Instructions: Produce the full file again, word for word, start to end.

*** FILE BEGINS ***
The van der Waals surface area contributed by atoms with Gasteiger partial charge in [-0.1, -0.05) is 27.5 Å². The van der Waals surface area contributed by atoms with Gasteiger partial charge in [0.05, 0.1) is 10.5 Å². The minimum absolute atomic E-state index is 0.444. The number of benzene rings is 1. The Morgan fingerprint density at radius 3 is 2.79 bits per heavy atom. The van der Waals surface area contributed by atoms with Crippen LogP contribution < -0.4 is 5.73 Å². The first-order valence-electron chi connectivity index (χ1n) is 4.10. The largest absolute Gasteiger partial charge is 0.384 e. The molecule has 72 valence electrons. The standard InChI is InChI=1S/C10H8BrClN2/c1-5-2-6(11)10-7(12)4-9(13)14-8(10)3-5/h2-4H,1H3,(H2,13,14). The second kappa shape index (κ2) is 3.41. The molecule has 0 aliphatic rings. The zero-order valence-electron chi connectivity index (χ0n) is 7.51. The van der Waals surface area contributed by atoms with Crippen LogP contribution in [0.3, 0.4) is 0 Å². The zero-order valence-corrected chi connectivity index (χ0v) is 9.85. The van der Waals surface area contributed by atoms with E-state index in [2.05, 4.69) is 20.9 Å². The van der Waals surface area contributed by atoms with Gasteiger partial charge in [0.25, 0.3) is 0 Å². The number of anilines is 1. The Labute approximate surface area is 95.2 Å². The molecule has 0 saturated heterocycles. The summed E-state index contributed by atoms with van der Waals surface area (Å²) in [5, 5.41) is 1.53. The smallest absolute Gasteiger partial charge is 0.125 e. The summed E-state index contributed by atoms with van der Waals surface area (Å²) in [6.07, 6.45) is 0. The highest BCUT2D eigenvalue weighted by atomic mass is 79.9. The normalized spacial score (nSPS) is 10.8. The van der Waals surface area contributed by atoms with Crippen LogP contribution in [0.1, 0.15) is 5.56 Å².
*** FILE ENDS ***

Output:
The van der Waals surface area contributed by atoms with Gasteiger partial charge in [-0.1, -0.05) is 27.5 Å². The van der Waals surface area contributed by atoms with Gasteiger partial charge in [0.05, 0.1) is 10.5 Å². The minimum absolute atomic E-state index is 0.444. The number of benzene rings is 1. The Morgan fingerprint density at radius 3 is 2.79 bits per heavy atom. The van der Waals surface area contributed by atoms with Crippen LogP contribution < -0.4 is 5.73 Å². The first-order valence-electron chi connectivity index (χ1n) is 4.10. The largest absolute Gasteiger partial charge is 0.384 e. The molecule has 72 valence electrons. The standard InChI is InChI=1S/C10H8BrClN2/c1-5-2-6(11)10-7(12)4-9(13)14-8(10)3-5/h2-4H,1H3,(H2,13,14). The second kappa shape index (κ2) is 3.41. The molecule has 0 aliphatic rings. The zero-order valence-electron chi connectivity index (χ0n) is 7.51. The van der Waals surface area contributed by atoms with Crippen LogP contribution in [0.3, 0.4) is 0 Å². The zero-order valence-corrected chi connectivity index (χ0v) is 9.85. The van der Waals surface area contributed by atoms with E-state index in [2.05, 4.69) is 20.9 Å². The van der Waals surface area contributed by atoms with Gasteiger partial charge in [0.25, 0.3) is 0 Å². The number of anilines is 1. The Labute approximate surface area is 95.2 Å². The molecule has 0 saturated heterocycles. The summed E-state index contributed by atoms with van der Waals surface area (Å²) in [5, 5.41) is 1.53. The smallest absolute Gasteiger partial charge is 0.125 e. The summed E-state index contributed by atoms with van der Waals surface area (Å²) in [6.07, 6.45) is 0. The highest BCUT2D eigenvalue weighted by atomic mass is 79.9. The normalized spacial score (nSPS) is 10.8. The van der Waals surface area contributed by atoms with Crippen LogP contribution in [0.1, 0.15) is 5.56 Å².